Spinach is a green vegetable used as an accompaniment to main dishes, and as an ingredient in many other dishes (the term florentine in a recipe indicates the presence of spinach). Young leaves can be eaten raw in salad, tacos, and burgers. Frozen spinach goes well on pizza.
Plain cooked spinach is best served steamed or boiled in a minimum amount of water for no more than five minutes. The bulk of the leaves reduces enormously in cooking. Allow about 100 g per serving and use the biggest pan you have. Serve with lemon juice, or perhaps with salt.
Spinach can be bought loosely or in prepackaged bags. You can get better quality when you buy loosely, because you can examine all the leaves. When examining the leaves, pick the ones that are smaller and have a good green color to them. Leaves that are crisp and spongy are of good quality. Do not pick leaves that are wilting, brown or yellow. Fresh spinach should smell sweet, never sour or musty. Look for stems that are fairly thin and coarse. Thick stems indicate overgrown spinach, which may be leathery and bitter. If only bagged spinach is available where you shop, check whether the contents seem resilient when you squeeze the bag.
Spinach loses much of its nutritional value with storage of more than a few days. While refrigeration slows this effect to about eight days, spinach will lose most of its folate and carotenoid content. This is worth considering when purchasing spinach out of season. If the product has been "in transit" (picked, cleaned, shipped and shelved) for more than one or two days it will need to be used almost immediately to have much nutritional benefit. This is in spite of the taste and appearance of the plant which may still seem fine.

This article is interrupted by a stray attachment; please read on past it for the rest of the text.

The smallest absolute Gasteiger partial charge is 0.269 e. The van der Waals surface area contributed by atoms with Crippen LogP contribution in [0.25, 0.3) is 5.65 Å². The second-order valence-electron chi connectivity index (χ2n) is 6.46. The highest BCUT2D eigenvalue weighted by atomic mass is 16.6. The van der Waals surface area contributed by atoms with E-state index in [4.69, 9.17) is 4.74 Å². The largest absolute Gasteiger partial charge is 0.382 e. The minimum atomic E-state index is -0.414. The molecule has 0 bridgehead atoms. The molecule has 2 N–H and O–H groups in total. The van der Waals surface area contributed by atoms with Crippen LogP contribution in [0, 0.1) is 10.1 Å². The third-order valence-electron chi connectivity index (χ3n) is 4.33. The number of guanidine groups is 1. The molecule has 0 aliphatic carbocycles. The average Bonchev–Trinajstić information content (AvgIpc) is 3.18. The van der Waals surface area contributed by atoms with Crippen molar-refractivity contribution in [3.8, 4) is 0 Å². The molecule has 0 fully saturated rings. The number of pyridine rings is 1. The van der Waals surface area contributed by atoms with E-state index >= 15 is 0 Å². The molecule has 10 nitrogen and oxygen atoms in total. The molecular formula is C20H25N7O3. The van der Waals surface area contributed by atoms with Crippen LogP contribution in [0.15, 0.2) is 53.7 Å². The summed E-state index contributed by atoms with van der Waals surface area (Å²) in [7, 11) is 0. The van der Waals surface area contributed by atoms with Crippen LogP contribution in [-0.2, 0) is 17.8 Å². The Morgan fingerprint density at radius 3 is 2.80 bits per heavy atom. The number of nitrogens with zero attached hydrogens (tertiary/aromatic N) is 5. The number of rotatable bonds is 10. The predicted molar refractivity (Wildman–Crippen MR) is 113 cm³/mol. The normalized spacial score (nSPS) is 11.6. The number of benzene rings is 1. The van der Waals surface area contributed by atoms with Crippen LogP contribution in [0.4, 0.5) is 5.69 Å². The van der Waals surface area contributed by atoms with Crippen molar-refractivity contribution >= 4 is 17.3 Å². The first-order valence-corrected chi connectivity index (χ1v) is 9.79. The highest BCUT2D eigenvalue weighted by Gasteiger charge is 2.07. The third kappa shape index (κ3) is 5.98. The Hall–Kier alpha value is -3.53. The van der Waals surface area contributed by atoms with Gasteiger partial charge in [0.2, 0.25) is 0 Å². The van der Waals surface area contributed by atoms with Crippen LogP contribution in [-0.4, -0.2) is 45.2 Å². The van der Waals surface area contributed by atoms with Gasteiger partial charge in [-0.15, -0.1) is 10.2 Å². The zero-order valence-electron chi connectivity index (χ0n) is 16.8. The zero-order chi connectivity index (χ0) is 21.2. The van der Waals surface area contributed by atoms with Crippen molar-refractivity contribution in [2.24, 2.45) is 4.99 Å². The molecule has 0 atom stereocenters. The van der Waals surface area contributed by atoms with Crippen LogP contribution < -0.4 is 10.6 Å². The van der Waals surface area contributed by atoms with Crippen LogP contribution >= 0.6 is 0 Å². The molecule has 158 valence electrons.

Fresh spinach should be cleaned thoroughly and then can be stored loosely in an unsealed bag in the crisper tray of the refrigerator for a few days. Even at 4°C, spinach loses much of its nutritional value by eight days so for longer storage it should be fresh frozen, cooked and frozen or canned. Storage in the freezer can be for up to eight months.
It is sometimes discouraged to reheat spinach leftovers since poisonous compounds are formed during this process. What is behind this advice is that certain bacteria can grow on prepared nitrate-rich food, such as spinach and many other green vegetables. These bacteria can convert the nitrates into nitrites, which may be especially harmful to infants younger than six months. The nitrate-converting enzymes produced by the bacteria can convert even more at elevated temperatures during the second heating. For older children and adults, small concentrations of nitrites are harmless, although formation of nitrosamine compounds from the nitrites could be of concern for adults as well. 
- The oxalic acid contained in spinach can react with the calcium contained in milk to produce a deposit on your teeth. You may wish to avoid serving milk with spinach.
- The oxalic acid contained in spinach is bad for cast iron pans and carbon steel pans. Spinach will turn black when cooked in such pans.
|Seasonality tables|Autumn|Winter|Spring|Summer|All year|
Spinach is a 'cool season' crop, which means it's best planted in cold ground, at the end of the winter, making it available from early spring. Many spinach cultivars can also be planted in the late summer months for a fall crop. In cooler climates, the season may last throughout the summer. In the beginning and end of the year spinach grown in greenhouses (which has smaller leaves) is available. Frozen spinach is also a popular alternative out of season.